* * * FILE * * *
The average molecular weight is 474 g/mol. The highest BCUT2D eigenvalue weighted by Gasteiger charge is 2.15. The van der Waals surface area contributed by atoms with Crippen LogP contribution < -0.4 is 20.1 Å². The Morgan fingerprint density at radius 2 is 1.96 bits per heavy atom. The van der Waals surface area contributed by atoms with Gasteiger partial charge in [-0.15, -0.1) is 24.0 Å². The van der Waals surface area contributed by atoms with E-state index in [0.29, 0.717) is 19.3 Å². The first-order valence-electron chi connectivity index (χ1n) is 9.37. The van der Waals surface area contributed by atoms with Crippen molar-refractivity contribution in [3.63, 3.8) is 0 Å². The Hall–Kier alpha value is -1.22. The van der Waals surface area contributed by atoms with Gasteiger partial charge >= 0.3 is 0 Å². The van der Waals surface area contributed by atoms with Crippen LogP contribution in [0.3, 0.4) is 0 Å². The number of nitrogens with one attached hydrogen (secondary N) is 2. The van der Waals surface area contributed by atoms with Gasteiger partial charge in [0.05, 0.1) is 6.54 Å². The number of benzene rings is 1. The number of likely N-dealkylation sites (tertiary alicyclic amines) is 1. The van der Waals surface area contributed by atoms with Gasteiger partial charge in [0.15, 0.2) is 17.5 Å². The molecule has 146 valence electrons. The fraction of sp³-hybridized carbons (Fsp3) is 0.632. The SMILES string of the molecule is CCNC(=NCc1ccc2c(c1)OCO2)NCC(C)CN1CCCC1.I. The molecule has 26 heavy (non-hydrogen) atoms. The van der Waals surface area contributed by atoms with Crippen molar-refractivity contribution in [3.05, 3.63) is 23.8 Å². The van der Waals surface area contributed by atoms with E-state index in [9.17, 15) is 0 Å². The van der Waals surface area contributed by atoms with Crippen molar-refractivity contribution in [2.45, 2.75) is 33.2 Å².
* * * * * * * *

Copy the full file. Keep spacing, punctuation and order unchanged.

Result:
The average molecular weight is 474 g/mol. The highest BCUT2D eigenvalue weighted by Gasteiger charge is 2.15. The van der Waals surface area contributed by atoms with Crippen LogP contribution < -0.4 is 20.1 Å². The Morgan fingerprint density at radius 2 is 1.96 bits per heavy atom. The van der Waals surface area contributed by atoms with Gasteiger partial charge in [-0.15, -0.1) is 24.0 Å². The van der Waals surface area contributed by atoms with E-state index in [0.29, 0.717) is 19.3 Å². The first-order valence-electron chi connectivity index (χ1n) is 9.37. The van der Waals surface area contributed by atoms with Crippen molar-refractivity contribution in [3.63, 3.8) is 0 Å². The Hall–Kier alpha value is -1.22. The van der Waals surface area contributed by atoms with Gasteiger partial charge >= 0.3 is 0 Å². The van der Waals surface area contributed by atoms with Crippen LogP contribution in [0.3, 0.4) is 0 Å². The number of nitrogens with one attached hydrogen (secondary N) is 2. The van der Waals surface area contributed by atoms with Gasteiger partial charge in [0.05, 0.1) is 6.54 Å². The number of benzene rings is 1. The number of likely N-dealkylation sites (tertiary alicyclic amines) is 1. The van der Waals surface area contributed by atoms with Gasteiger partial charge in [0.15, 0.2) is 17.5 Å². The molecule has 146 valence electrons. The fraction of sp³-hybridized carbons (Fsp3) is 0.632. The SMILES string of the molecule is CCNC(=NCc1ccc2c(c1)OCO2)NCC(C)CN1CCCC1.I. The molecule has 26 heavy (non-hydrogen) atoms. The van der Waals surface area contributed by atoms with Crippen molar-refractivity contribution in [3.05, 3.63) is 23.8 Å². The van der Waals surface area contributed by atoms with E-state index in [9.17, 15) is 0 Å². The van der Waals surface area contributed by atoms with Crippen molar-refractivity contribution in [2.45, 2.75) is 33.2 Å².